The Shark Bait Swimmer



 

Where the mind goes, the body flows. If you can visualize your target, you're halfway there. Thinking about how to encourage my daughter is how last Sunday began.


We arrived at the dock before 1 PM. An aroma mixed with salt from the sea and nervous energy entered our bodies as we piled out of the car. With water bottles and a change of clothes, we planned to stay for a few hours.


The line stretched from the registration table on the lawn to the center of the pedestrian path. Confirmed. We are one of many courageous families in Antigua. After ten minutes, we made it to the front.


“Hello.”

“Hi.”

“How are you?”

“I’m fine, thank you. What’s your name?”

“This is Vizuri Lindsay.”


I spoke on her behalf. The register found her name on a list among 77 other local swimmers.


“Please, sign here.”


She picked up the pen and placed it in her left hand. “How do I sign?”


She printed two of her five initials on the rectangular space next to her name on the clipboard. Then, the register handed us two matching white t-shirts that read, “Jumby Bay Shark Bait Swim.”


Would you let your child participate in anything with indirect references to their role as prey? Although the event's organizers intended to raise funds for social and healthcare reform initiatives, I had to answer that question.

After registration, I reconsidered the decision to allow my 11-year-old to swim in an event with the words, shark bait in the title. I pictured a petite body in the clear blue water and compared it with memories from the classic film, Jaws.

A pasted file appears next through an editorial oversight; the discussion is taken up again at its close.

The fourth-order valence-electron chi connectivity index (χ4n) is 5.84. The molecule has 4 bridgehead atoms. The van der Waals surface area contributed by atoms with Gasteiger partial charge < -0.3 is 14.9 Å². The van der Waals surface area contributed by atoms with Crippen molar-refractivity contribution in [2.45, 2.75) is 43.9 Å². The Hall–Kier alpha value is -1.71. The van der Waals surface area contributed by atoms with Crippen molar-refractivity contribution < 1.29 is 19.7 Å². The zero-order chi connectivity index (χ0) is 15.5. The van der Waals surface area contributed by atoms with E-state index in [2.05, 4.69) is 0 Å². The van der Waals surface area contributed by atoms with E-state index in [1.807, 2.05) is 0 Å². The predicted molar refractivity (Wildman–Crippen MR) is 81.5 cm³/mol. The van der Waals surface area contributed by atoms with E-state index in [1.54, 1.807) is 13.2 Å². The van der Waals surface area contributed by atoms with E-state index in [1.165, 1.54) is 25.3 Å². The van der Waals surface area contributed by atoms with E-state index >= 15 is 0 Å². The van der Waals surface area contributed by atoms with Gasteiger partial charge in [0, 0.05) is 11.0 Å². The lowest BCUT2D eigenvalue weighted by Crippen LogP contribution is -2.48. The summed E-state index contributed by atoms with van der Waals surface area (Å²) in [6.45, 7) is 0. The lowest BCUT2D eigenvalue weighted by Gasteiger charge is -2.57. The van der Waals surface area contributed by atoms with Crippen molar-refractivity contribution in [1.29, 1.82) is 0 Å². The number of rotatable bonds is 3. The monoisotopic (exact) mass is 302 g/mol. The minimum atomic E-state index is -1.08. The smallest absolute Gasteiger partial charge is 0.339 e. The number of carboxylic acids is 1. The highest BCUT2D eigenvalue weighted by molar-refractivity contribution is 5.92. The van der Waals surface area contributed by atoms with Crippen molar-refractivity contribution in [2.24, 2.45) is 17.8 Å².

She swims six days per week. She is strong. Great white sharks swim every day, all day. They are stronger. That's what my mind did to me as she left the registration table to join her friends.


A few minutes later, I silenced my anxieties and greeted several parents. We talked among ourselves about work, fitness, and children. Anything to take our attention away from the event’s risks occupied our conversations.


My wife asked, “Are you ready?”

“Yes. Yes. Yes!” She affirmed with increasing aggravation.


We were not ready. The idea of our baby swimming almost two miles in the Caribbean sea did not sit well with us.

“Zuri, see yourself making it to the other side. You can do this. I will be right behind you in a kayak." I ignored my concerns and remembered the morning's goal to encourage.


What were the ages of the swimmers? Participants ranged in age from as young as 8-years-old to over 45. In addition to a team of lifeguards and the Coastguard, volunteers like myself followed the group in kayaks.


The race started on the Jumby Bay shoreline with 77 participants, and 65 completed the 1.75-mile course. Twelve swimmers stopped before the finish line. Some grew tired, others experienced debilitating pain, but none were eaten or bitten by sharks.


My daughter did not finish first, but it was a first for our family. She swam the entire route in the middle of the pack without lifeguard assistance. After she described the race as “salty” to the group of spectators, one of my boys announced his plans to follow in her fins for next year's event.


I am also considering joining them in the water and abandoning the support team. Fitness challenges excite me.


It will take work because my swim game is awful! Running, training capoeira, and lifting weights do not translate to fluency in the water. I am much stronger on land.


Do you swim? If you exercise and have the means and skills, dedicate one day this week to a pool workout.


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